031120_MNS_AOTW_Nick_Masters_001 Nick Masters

Woodward wrestler Nick Masters holds up four fingers to celebrate winning his fourth straight individual state wrestling title after taking the Class 4A 132-pound division at the Georgia High School Association’s traditional championships in Macon Feb. 15.

The Woodward wrestling team swept the Georgia High School Association (GHSA) Class 4A team dual and traditional tournament titles this season, with the latter coming Feb. 15 in Macon.

At the traditional tourney, the War Eagles were led by senior Nick Masters, who won the 132-pound division for his fourth consecutive individual state title. He became only the 40th wrestler in GHSA history to win four individual state championships in a high school career.

“Watching Nick accomplish the goal he set for himself the day he started wrestling for me at Woodward was very special,” War Eagles head coach Jeff Ragan said. “Only a very select group of people become a four-time Georgia state champion. It took a lot of work to make a goal that difficult (dream) a reality.

“Fortunately, Nick is a special kid and can accomplish what he wants, when he puts his mind to something. I think that with a good group of teammates and coaches to help Nick stay focused on his future goals, he can accomplish some really special things at Princeton University and I look forward to seeing what he accomplishes next.”

Masters joined the four-time GHSA champions list alongside fellow Woodward athletes John Stallings Jr. (1972-75) and Pete Fritts Jr. (1980-83).

“I knew that I would have the biggest target on my back heading into the state tournament, being the kid going for four straight titles,” Masters said. “My biggest goal was to go out, have fun and put on the biggest show for everybody one last time. I didn’t let the pressure get to me and act like the biggest man on campus because on any given day, any kid can beat me. I set my goals and told myself to treat every kid the same.”

Masters met C.J. Shadinger of Central (Carrollton) in the finals and earned the pin at the match’s 4-minute, 27-second mark to finish his senior season with a 59-2 record.

“I was trying to put up points and knew if I did that, it would force him to become desperate and look for something big,” Masters said. “I set up my last move and didn’t expect to walk into it but once it happened, that was it. There was a lot of relief and an emotional wash over me. I looked back when I was 6 years old and all of the pain, sweat and tears put into the sport. I was really proud of myself at that moment.”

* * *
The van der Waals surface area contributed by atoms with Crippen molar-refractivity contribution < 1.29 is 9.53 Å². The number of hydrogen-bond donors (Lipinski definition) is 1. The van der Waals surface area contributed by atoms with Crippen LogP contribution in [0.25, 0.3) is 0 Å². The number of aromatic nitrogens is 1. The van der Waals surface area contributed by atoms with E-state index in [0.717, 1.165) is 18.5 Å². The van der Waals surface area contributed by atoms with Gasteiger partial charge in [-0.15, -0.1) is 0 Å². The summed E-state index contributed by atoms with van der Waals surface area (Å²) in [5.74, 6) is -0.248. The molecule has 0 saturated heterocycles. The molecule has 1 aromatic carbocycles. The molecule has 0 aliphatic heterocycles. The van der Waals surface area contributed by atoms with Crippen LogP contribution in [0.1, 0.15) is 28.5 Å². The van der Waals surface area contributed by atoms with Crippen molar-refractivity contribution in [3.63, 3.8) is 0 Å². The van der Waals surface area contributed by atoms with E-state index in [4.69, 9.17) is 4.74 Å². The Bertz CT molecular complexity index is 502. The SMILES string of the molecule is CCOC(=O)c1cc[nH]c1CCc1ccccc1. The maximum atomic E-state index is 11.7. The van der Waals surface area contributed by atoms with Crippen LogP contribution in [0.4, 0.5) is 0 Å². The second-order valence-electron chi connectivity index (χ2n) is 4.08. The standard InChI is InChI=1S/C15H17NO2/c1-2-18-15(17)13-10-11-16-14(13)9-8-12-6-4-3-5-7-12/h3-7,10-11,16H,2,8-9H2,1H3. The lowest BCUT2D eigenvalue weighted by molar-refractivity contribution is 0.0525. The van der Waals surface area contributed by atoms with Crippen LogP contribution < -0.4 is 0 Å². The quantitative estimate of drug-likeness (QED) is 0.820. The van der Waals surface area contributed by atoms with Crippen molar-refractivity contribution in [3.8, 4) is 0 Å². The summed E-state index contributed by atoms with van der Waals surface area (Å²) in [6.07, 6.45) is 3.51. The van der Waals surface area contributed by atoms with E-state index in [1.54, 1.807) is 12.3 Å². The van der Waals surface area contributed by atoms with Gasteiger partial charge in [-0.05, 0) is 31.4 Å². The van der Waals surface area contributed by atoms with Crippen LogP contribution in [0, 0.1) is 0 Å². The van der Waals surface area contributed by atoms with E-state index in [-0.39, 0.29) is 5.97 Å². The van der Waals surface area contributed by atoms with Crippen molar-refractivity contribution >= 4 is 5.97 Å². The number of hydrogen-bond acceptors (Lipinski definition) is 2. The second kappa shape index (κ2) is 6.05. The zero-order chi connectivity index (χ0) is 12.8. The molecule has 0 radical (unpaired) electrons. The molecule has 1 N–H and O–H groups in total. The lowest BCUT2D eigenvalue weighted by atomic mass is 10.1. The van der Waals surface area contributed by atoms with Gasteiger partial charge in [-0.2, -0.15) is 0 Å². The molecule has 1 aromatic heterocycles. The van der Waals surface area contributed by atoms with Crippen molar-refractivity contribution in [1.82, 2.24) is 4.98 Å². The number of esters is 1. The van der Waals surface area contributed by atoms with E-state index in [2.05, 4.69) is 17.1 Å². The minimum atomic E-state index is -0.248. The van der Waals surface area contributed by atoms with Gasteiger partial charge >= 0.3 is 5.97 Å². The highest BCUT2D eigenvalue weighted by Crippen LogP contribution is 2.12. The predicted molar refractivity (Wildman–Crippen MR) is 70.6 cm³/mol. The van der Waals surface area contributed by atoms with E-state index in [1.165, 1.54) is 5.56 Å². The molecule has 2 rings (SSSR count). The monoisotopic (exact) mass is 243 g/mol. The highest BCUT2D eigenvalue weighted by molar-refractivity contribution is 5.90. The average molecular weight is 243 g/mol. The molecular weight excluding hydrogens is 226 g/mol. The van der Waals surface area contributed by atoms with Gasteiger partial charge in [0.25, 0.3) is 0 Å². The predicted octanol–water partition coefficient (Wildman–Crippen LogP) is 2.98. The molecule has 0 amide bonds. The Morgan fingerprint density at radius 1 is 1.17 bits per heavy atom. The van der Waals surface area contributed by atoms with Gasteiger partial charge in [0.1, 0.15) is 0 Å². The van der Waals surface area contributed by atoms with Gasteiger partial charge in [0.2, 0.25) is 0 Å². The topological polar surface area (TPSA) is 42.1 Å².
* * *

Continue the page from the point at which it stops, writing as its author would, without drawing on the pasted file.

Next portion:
After winning the team duals competition Jan. 18, the War Eagles brought home the traditional state championship for the second straight time and sixth overall in program history.

“It was an amazing experience because it’s always better with the team,” Masters said. “It’s not the dream of the individual but the group. We all work so hard for everything, and winning it as a team was special. We were more confident heading into the traditional tournament because we have some very heavy hitters in the lineup.”

Masters began wrestling when he was only 5. “I started playing different sports like baseball, football, soccer at a young age,” he said. “I liked wrestling because it felt natural and in my element. I’ve had goals like winning the Olympics and see them as big motivating factors to work towards.”

Masters lists American world champion David Taylor among his favorite wrestlers. He will continue his career at Princeton after recruitment from programs such as the U.S. Military Academy (Army), the U.S. Air Force Academy, Brown University, Columbia University, Stanford University and Ohio State University.

“I always wanted to do big things in education to prepare for when wrestling ends,” he said. “I took my visit to Princeton and fell in love with the campus, the team and coaches. It’s where I belong.”

The son of Kevin and Melinda Masters has a 3.7 grade-point average and lists AP calculus and computer science as his favorite subjects. He plans to major in aerospace engineering at Princeton. Masters tutors students in College Park and is a member of the Math Club at Woodward.

Masters will seek to make the United States Junior World Team at the U.S. Marine Corps U.S. Open starting April 21 in Fargo, North Dakota.

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